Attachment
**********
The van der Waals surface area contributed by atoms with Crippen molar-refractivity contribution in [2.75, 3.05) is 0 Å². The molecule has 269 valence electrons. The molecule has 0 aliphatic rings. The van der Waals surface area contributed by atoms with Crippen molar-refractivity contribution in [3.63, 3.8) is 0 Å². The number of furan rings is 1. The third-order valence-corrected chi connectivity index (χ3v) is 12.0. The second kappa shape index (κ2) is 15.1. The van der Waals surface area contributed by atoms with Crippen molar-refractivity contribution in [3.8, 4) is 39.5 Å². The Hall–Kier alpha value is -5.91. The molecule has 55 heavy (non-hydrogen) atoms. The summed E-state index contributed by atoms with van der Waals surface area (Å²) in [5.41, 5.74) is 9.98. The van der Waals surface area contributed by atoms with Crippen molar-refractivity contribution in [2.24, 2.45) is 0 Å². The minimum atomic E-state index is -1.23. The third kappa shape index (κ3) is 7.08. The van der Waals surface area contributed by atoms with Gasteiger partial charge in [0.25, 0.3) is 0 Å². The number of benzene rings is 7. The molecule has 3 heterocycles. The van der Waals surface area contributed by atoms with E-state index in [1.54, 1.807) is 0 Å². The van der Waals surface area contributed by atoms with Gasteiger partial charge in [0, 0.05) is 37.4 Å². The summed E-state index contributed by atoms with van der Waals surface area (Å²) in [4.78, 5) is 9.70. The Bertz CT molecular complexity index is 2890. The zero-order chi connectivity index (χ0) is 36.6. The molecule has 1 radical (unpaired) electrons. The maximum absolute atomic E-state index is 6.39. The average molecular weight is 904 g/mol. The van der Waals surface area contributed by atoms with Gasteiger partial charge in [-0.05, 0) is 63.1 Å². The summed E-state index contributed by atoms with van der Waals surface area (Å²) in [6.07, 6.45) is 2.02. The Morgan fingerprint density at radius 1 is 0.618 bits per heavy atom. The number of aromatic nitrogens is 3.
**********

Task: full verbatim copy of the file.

The van der Waals surface area contributed by atoms with Crippen molar-refractivity contribution in [2.75, 3.05) is 0 Å². The molecule has 269 valence electrons. The molecule has 0 aliphatic rings. The van der Waals surface area contributed by atoms with Crippen molar-refractivity contribution in [3.63, 3.8) is 0 Å². The number of furan rings is 1. The third-order valence-corrected chi connectivity index (χ3v) is 12.0. The second kappa shape index (κ2) is 15.1. The van der Waals surface area contributed by atoms with Crippen molar-refractivity contribution in [3.8, 4) is 39.5 Å². The Hall–Kier alpha value is -5.91. The molecule has 55 heavy (non-hydrogen) atoms. The summed E-state index contributed by atoms with van der Waals surface area (Å²) in [5.41, 5.74) is 9.98. The van der Waals surface area contributed by atoms with Crippen molar-refractivity contribution in [2.24, 2.45) is 0 Å². The minimum atomic E-state index is -1.23. The third kappa shape index (κ3) is 7.08. The van der Waals surface area contributed by atoms with Gasteiger partial charge in [0.25, 0.3) is 0 Å². The number of benzene rings is 7. The molecule has 3 heterocycles. The van der Waals surface area contributed by atoms with E-state index in [1.54, 1.807) is 0 Å². The van der Waals surface area contributed by atoms with Gasteiger partial charge in [0, 0.05) is 37.4 Å². The summed E-state index contributed by atoms with van der Waals surface area (Å²) in [4.78, 5) is 9.70. The Bertz CT molecular complexity index is 2890. The zero-order chi connectivity index (χ0) is 36.6. The molecule has 1 radical (unpaired) electrons. The maximum absolute atomic E-state index is 6.39. The average molecular weight is 904 g/mol. The van der Waals surface area contributed by atoms with Gasteiger partial charge in [-0.05, 0) is 63.1 Å². The summed E-state index contributed by atoms with van der Waals surface area (Å²) in [6.07, 6.45) is 2.02. The Morgan fingerprint density at radius 1 is 0.618 bits per heavy atom. The number of aromatic nitrogens is 3.